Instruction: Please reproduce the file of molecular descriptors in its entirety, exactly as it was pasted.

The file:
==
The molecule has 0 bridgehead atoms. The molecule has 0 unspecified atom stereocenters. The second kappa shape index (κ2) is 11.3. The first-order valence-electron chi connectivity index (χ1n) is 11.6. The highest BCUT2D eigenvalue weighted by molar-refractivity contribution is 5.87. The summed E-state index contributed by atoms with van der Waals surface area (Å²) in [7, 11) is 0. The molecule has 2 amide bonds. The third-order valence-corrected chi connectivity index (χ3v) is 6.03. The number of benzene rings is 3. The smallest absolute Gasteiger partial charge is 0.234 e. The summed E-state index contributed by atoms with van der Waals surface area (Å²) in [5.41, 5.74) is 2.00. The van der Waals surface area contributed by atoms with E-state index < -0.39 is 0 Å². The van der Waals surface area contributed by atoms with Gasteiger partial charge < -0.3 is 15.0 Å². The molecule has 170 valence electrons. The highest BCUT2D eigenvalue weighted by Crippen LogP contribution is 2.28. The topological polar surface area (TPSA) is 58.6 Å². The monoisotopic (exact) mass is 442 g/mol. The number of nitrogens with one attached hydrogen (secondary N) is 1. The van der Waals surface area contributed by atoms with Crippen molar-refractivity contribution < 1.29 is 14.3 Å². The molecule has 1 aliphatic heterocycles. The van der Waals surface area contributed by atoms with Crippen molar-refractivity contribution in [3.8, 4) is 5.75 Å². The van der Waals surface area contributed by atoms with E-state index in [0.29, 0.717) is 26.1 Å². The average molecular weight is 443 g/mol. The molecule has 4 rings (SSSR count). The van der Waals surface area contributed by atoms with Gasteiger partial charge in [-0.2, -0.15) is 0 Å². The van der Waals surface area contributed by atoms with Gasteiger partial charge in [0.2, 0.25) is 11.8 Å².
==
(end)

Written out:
The molecule has 0 bridgehead atoms. The molecule has 0 unspecified atom stereocenters. The second kappa shape index (κ2) is 11.3. The first-order valence-electron chi connectivity index (χ1n) is 11.6. The highest BCUT2D eigenvalue weighted by molar-refractivity contribution is 5.87. The summed E-state index contributed by atoms with van der Waals surface area (Å²) in [7, 11) is 0. The molecule has 2 amide bonds. The third-order valence-corrected chi connectivity index (χ3v) is 6.03. The number of benzene rings is 3. The smallest absolute Gasteiger partial charge is 0.234 e. The summed E-state index contributed by atoms with van der Waals surface area (Å²) in [5.41, 5.74) is 2.00. The van der Waals surface area contributed by atoms with E-state index < -0.39 is 0 Å². The van der Waals surface area contributed by atoms with Gasteiger partial charge < -0.3 is 15.0 Å². The molecule has 170 valence electrons. The highest BCUT2D eigenvalue weighted by Crippen LogP contribution is 2.28. The topological polar surface area (TPSA) is 58.6 Å². The monoisotopic (exact) mass is 442 g/mol. The number of nitrogens with one attached hydrogen (secondary N) is 1. The van der Waals surface area contributed by atoms with Crippen molar-refractivity contribution < 1.29 is 14.3 Å². The molecule has 1 aliphatic heterocycles. The van der Waals surface area contributed by atoms with Crippen molar-refractivity contribution in [3.8, 4) is 5.75 Å². The van der Waals surface area contributed by atoms with E-state index in [0.29, 0.717) is 26.1 Å². The average molecular weight is 443 g/mol. The molecule has 4 rings (SSSR count). The van der Waals surface area contributed by atoms with Gasteiger partial charge in [-0.2, -0.15) is 0 Å². The van der Waals surface area contributed by atoms with Gasteiger partial charge in [0.2, 0.25) is 11.8 Å².